I recently plucked a book off the shelf of my library and found the answer to a question I’m often asked: How did you discover the New Deal?
I first read Phoebe Cutler’s pioneering book The Public Landscape of the New Deal shortly after it was published more than thirty years ago. It suddenly made visible to me the continent-spanning matrix of creations that my parents’ generation built but neglected to mention because few were aware of what they had accomplished working their way out of the Great Depression.
Cutler’s own eyes were opened by the research she did for a Master’s thesis in Landscape Architecture at U.C. Berkeley. She opens by remarking, “Until now critical review of the New Deal has focused on the economic and political scene with brief digressions into literature, drama, and the graphic arts. Architecture has been slighted and landscape architecture other than town planning has been altogether ignored.”
Her book, she concludes, “will attempt to redress this oversight by demonstrating the pervasive and often powerful ways the Depression inscribed itself upon the landscape.”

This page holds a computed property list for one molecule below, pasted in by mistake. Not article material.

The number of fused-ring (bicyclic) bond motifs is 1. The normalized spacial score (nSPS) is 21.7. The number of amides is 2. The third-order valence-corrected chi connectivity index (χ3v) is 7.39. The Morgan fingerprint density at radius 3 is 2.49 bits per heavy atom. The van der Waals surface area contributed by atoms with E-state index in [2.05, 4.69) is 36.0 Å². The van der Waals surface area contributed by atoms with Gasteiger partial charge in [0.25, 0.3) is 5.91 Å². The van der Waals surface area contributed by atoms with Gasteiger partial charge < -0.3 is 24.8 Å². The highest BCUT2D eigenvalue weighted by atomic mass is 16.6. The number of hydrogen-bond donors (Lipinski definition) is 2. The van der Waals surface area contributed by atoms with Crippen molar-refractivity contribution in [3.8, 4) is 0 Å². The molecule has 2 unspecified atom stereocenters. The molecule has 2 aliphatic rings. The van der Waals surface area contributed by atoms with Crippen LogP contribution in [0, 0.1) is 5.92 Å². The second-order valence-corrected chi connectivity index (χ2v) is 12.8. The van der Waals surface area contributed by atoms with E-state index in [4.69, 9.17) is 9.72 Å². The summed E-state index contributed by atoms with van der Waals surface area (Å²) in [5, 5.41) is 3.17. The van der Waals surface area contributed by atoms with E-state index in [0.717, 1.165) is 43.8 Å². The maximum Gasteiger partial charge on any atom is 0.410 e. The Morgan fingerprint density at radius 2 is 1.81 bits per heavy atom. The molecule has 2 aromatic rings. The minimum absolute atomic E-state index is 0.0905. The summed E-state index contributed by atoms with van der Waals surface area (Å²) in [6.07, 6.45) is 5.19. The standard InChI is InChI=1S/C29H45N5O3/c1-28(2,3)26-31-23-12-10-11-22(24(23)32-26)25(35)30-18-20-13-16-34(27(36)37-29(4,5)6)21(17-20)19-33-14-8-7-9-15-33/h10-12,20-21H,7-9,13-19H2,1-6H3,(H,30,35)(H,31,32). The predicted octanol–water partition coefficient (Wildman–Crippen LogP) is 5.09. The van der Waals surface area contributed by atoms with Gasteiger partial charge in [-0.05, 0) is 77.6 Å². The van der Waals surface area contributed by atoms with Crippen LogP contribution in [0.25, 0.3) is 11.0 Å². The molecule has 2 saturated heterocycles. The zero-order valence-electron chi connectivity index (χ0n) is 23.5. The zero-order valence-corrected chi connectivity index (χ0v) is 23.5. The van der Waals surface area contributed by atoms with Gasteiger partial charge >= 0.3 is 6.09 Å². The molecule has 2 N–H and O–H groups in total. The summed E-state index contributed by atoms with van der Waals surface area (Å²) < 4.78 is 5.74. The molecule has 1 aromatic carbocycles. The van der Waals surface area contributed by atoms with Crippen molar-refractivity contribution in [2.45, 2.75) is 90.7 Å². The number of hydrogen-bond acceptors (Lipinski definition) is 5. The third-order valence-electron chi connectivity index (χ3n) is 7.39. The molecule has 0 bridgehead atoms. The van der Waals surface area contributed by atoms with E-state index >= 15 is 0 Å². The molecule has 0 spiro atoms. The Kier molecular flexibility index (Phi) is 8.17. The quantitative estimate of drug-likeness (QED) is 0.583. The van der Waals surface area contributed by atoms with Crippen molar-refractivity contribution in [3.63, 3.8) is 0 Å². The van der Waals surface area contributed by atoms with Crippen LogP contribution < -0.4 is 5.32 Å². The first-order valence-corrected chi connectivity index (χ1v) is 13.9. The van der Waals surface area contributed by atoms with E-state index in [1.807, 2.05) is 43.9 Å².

Cutler’s book remains a revelation about how radically the New Deal transformed the American landscape. Her photos and commentary suggest that her research took her across the continent. Chapters focus on New Deal towns; parks ranging from the municipal to national level; the TVA; Midwest shelterbelts; soil conservation; the blunder of the invasive plant, kudzu; often uncritical dam-building; the revolution of public recreation; and the enormous stimulus the New Deal gave to the profession of landscape architecture.
Cutler’s book provides astute commentary about the design roots of New Deal landscapes stretching back centuries. Throughout she offers her own judgments about what worked and what didn’t and why.
Although the book is lavishly illustrated, largely with photographs Cutler took in her travels, these graphics are its chief weakness. Many have the quality of snapshots dully reproduced in black and white, while maps of complex and extensive landscapes such as Berkeley’s Tilden Regional Park are so small that they are almost impossible to read.
These shortcoming are, I suspect, due more to financial constraints imposed by Yale University Press at a time when Cutler’s subject was believed to be of interest only to a few. More recent books such as Roger Kennedy’s magisterial When Government Worked and Cynthia Brandimarte’s Texas State Parks and the CCC show the commitment of publishers today to making the vibrancy and ubiquity of New Deal landscape design known to a larger audience and worthy of destination tourism. Cutler, however, blazed the trail.